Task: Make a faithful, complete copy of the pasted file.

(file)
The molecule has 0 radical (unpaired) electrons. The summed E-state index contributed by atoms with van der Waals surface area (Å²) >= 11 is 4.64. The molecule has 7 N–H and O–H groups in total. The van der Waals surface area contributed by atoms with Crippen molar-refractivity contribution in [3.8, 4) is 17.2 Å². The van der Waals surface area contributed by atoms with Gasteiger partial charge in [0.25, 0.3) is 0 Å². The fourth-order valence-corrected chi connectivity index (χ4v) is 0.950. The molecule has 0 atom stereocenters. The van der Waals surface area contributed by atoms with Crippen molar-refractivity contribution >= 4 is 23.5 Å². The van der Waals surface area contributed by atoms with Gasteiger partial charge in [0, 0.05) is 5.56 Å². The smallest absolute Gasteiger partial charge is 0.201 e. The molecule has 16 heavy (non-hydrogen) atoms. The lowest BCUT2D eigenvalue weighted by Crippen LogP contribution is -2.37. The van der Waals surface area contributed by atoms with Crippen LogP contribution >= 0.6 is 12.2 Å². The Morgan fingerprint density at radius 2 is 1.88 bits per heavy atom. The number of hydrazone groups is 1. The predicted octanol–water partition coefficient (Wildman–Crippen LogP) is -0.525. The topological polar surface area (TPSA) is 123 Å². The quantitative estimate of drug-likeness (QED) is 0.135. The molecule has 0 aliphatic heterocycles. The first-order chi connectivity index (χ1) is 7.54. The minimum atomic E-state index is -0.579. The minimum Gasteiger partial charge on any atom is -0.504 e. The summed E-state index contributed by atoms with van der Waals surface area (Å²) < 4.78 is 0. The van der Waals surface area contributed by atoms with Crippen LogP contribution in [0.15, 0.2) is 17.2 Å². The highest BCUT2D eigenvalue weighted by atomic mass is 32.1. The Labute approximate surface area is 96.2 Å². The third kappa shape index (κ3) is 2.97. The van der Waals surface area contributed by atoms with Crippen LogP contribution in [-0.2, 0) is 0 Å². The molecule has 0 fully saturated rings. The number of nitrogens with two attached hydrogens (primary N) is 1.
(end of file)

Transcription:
The molecule has 0 radical (unpaired) electrons. The summed E-state index contributed by atoms with van der Waals surface area (Å²) >= 11 is 4.64. The molecule has 7 N–H and O–H groups in total. The van der Waals surface area contributed by atoms with Crippen molar-refractivity contribution in [3.8, 4) is 17.2 Å². The van der Waals surface area contributed by atoms with Gasteiger partial charge in [0.25, 0.3) is 0 Å². The fourth-order valence-corrected chi connectivity index (χ4v) is 0.950. The molecule has 0 atom stereocenters. The van der Waals surface area contributed by atoms with Crippen molar-refractivity contribution >= 4 is 23.5 Å². The van der Waals surface area contributed by atoms with Gasteiger partial charge in [0, 0.05) is 5.56 Å². The smallest absolute Gasteiger partial charge is 0.201 e. The molecule has 16 heavy (non-hydrogen) atoms. The lowest BCUT2D eigenvalue weighted by Crippen LogP contribution is -2.37. The van der Waals surface area contributed by atoms with Crippen LogP contribution >= 0.6 is 12.2 Å². The Morgan fingerprint density at radius 2 is 1.88 bits per heavy atom. The number of hydrazone groups is 1. The predicted octanol–water partition coefficient (Wildman–Crippen LogP) is -0.525. The topological polar surface area (TPSA) is 123 Å². The quantitative estimate of drug-likeness (QED) is 0.135. The molecule has 0 aliphatic heterocycles. The first-order chi connectivity index (χ1) is 7.54. The minimum atomic E-state index is -0.579. The minimum Gasteiger partial charge on any atom is -0.504 e. The summed E-state index contributed by atoms with van der Waals surface area (Å²) < 4.78 is 0. The van der Waals surface area contributed by atoms with Crippen LogP contribution in [0.15, 0.2) is 17.2 Å². The highest BCUT2D eigenvalue weighted by atomic mass is 32.1. The Labute approximate surface area is 96.2 Å². The third kappa shape index (κ3) is 2.97. The van der Waals surface area contributed by atoms with Crippen LogP contribution in [-0.2, 0) is 0 Å². The molecule has 0 fully saturated rings. The number of nitrogens with two attached hydrogens (primary N) is 1.